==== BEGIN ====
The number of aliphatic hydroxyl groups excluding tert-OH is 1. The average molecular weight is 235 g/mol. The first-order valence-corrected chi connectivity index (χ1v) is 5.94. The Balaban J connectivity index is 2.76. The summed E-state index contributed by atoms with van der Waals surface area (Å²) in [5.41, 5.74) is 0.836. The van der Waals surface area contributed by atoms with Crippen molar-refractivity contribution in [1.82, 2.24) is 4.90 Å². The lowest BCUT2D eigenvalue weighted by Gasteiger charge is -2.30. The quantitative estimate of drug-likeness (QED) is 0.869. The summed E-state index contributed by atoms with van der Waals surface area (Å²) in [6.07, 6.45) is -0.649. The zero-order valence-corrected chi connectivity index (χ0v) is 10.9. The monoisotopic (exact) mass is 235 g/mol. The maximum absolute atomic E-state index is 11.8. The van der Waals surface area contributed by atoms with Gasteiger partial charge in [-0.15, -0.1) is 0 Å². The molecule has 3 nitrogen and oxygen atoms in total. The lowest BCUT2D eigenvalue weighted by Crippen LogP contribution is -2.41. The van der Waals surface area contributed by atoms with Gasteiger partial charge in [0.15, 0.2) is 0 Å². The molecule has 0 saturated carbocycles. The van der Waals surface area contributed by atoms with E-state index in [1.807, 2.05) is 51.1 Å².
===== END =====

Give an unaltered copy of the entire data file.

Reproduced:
The number of aliphatic hydroxyl groups excluding tert-OH is 1. The average molecular weight is 235 g/mol. The first-order valence-corrected chi connectivity index (χ1v) is 5.94. The Balaban J connectivity index is 2.76. The summed E-state index contributed by atoms with van der Waals surface area (Å²) in [5.41, 5.74) is 0.836. The van der Waals surface area contributed by atoms with Crippen molar-refractivity contribution in [1.82, 2.24) is 4.90 Å². The lowest BCUT2D eigenvalue weighted by Gasteiger charge is -2.30. The quantitative estimate of drug-likeness (QED) is 0.869. The summed E-state index contributed by atoms with van der Waals surface area (Å²) in [6.07, 6.45) is -0.649. The zero-order valence-corrected chi connectivity index (χ0v) is 10.9. The monoisotopic (exact) mass is 235 g/mol. The maximum absolute atomic E-state index is 11.8. The van der Waals surface area contributed by atoms with Gasteiger partial charge in [-0.15, -0.1) is 0 Å². The molecule has 3 nitrogen and oxygen atoms in total. The lowest BCUT2D eigenvalue weighted by Crippen LogP contribution is -2.41. The van der Waals surface area contributed by atoms with Gasteiger partial charge in [0.15, 0.2) is 0 Å². The molecule has 0 saturated carbocycles. The van der Waals surface area contributed by atoms with E-state index in [1.807, 2.05) is 51.1 Å².